Cattle in Drought Impacted Flint Hills Area…Sporadic Results

Brody Peak, with Emporia Livestock Sales Company, joined Greg Akagi on Friday morning’s Ag Issues program on 580 WIBW.  The interview was part of a live broadcast from the Flint Hills Beef Fest in Emporia, and 580 WIBW’s Beef Producers Information Seminar which took place Friday morning.  Peak spoke about how cattle in the Flint Hills area have been affected by the drought conditions this year.  He also talked about the Flint Hills Beef Fest.

 

Cordial Young Cowboy Rides Quarter Horse Mare To World Show Accolades

“Thank you Sir.” That always naturally congenial acknowledgement is ample verification of a young cowboy’s future successes.

Eager to talk about horses, riding and showing, most polite Ransom Tiffany, just 11-years-old, already has highly notable horseback achievements.

The Council Grove cowboy was in the Top 15 at the recent American Quarter Horse Youth Association World Championship in Oklahoma City.

Ransom rode his 2009 Quarter Horse mare Country Bay Whiz to high ranking in the Level 3, 13-and-under ranch riding class.

“There were 42 exhibitors, so I felt good since it’s my first year at such a large show,” he admitted.

Shawn and Nicky Tiffany verified: “We are proud parents for sure.”

Additionally special, Mom Nicky recognized, “Ransom has trained the mare called Sage for the past year-and-a-half primarily on his own.”

“Sage is a great horse, but I try to ride nearly every day to keep improving,” Ransom said.

The proud, happy family of Shawn and Nicky Tiffany along with friends gathered when Ransom Tiffany, 11, Council Grove, posed Country Bay Whiz for a Top 15 portrait at the recent American Quarter Horse Youth Association World Championship in Oklahoma City.

Two weeks before the world show, Ransom had Sage at his grandparents’ place near Lindsey, Oklahoma. “That helped me get myself and my horse focused for the competition,” he admitted.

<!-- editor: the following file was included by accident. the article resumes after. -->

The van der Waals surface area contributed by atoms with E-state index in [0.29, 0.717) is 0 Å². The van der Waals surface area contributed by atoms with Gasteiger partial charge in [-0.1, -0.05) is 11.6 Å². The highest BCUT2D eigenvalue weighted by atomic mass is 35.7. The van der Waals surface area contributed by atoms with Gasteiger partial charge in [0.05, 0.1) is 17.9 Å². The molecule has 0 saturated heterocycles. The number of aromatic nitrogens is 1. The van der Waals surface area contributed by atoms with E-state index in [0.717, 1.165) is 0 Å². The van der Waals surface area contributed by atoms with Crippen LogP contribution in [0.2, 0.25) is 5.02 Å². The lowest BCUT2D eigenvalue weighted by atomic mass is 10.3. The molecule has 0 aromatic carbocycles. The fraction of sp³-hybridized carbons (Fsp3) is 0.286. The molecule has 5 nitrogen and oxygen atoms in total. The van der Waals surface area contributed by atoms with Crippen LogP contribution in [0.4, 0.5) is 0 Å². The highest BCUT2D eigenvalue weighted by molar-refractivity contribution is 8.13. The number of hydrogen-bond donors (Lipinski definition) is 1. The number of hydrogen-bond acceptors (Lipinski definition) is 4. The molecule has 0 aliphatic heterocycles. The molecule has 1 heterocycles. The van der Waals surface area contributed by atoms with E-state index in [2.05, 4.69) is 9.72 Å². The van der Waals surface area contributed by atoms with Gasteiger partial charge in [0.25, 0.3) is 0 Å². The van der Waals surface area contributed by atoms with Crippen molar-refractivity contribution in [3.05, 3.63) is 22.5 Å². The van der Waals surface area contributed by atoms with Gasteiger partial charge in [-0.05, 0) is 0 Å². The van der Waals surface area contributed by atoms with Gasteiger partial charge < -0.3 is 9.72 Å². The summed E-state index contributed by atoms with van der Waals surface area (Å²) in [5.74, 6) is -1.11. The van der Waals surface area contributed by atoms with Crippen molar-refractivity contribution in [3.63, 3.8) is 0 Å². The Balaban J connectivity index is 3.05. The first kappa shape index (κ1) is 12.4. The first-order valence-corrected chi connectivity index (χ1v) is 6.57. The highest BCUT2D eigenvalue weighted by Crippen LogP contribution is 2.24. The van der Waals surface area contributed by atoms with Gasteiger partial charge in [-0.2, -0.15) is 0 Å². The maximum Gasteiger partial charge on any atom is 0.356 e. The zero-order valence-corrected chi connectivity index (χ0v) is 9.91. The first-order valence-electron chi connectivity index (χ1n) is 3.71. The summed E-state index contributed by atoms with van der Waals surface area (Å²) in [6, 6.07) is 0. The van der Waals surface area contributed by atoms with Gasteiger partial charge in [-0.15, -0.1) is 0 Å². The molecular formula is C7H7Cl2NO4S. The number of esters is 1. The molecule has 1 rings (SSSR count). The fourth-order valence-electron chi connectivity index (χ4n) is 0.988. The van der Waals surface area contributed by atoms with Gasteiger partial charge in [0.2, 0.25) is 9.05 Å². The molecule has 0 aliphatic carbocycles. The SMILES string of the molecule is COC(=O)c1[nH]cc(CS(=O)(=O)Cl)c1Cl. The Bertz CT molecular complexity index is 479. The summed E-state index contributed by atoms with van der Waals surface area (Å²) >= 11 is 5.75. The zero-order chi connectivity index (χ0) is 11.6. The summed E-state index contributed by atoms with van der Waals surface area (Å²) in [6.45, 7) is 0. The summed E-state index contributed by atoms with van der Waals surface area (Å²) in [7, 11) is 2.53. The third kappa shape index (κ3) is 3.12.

“All of my family have really been a great help in everything I’d done with my horses,” the young cowboy credited.

Ranch riding class features a pattern to walk, jog and lope maneuvers as if working on a ranch. “The course is often set with cattle nearby like on a ranch to see how the horse performs,” Ransom said.

Noteworthy, the Level-3 division is the competition above beginner riders, although Ransom was just in his first year there. “This was the inaugural 13-and-under division, with Ransom making history as a Kansas representative,” Nicky noted.

Ransom also competed in the Level-2 ranch riding and Level-2-and-3 reining classes, both 18-and-under divisions. “The leveling system is still confusing to many, including myself,” Nicky pointed out.

Ransom Tiffany, 11, Council Grove, showed his 2009 Quarter Horse mare Country Bay Whiz called Sage at the recent American Quarter Horse Youth Association World Championship in Oklahoma City. They were Top 15 out of 42 entries in the Level 3, 13-and-under ranch riding class.

To be eligible for the prestigious world competition, Ransom had to have sufficient qualifying points at registered Quarter Horse shows. “All of my points came from riding at the Kansas Quarter Horses Association shows in Hutchinson,” he noted.

Showing and winning are not new for the cowboy. “I’ve been competing in the South Central Stock Horse Association and have three yearend highpoint buckles,” Ransom commented.

He collected a number of awards at his hometown Morris County Fair and the District 4-H Horse Show in Salina.

“That qualifies me to show at the Kansas State Fair in Hutchinson,” Ransom said. For that show, he’ll be riding another family horse, the red roan gelding called Skip.

Horses are a family affair including his parents and his sisters, Taylor, eight; Ainsley, seven; and Whitney, five.

“Of course, their little brother, Stockton, three, joins us in all of our ‘horsey’ activities,” Mom added.

“We all ride and help each other,” Ransom asserted. While there’s certain sharing of mounts, typically four horses are saddled for a family horseback workout.

Each horse has an individual stall with exercise runs making ample daily chores. “We all share the work feeding and caring for our horses as well as the daily stall cleaning,” Ransom insisted.

Too young for set career plans, Ransom said, “I’ll always be a horseman and work with horses my entire life.

“Thank you Sir,” he respectfully concluded.

The world show had more than 3,500 youth18-and-under entries from throughout the United States and four other countries.

Climatologist: Recent Rains Helpful for Northeast Kansas, But Still Need More!

Climatologist Mary Knapp with KSU’s Department of Agronomy, Weather Data Library was the guest on Thursday’s Ag Issues program on 580 WIBW.  Knapp talked about which areas of Kansas benefited, and which areas were still way behind on precipitation this year.  Knapp discussed both positive and possible negative impacts of the recent rains.  She also talked about how Monsoon season in Arizona and a developing El Nino could affect Kansas weather.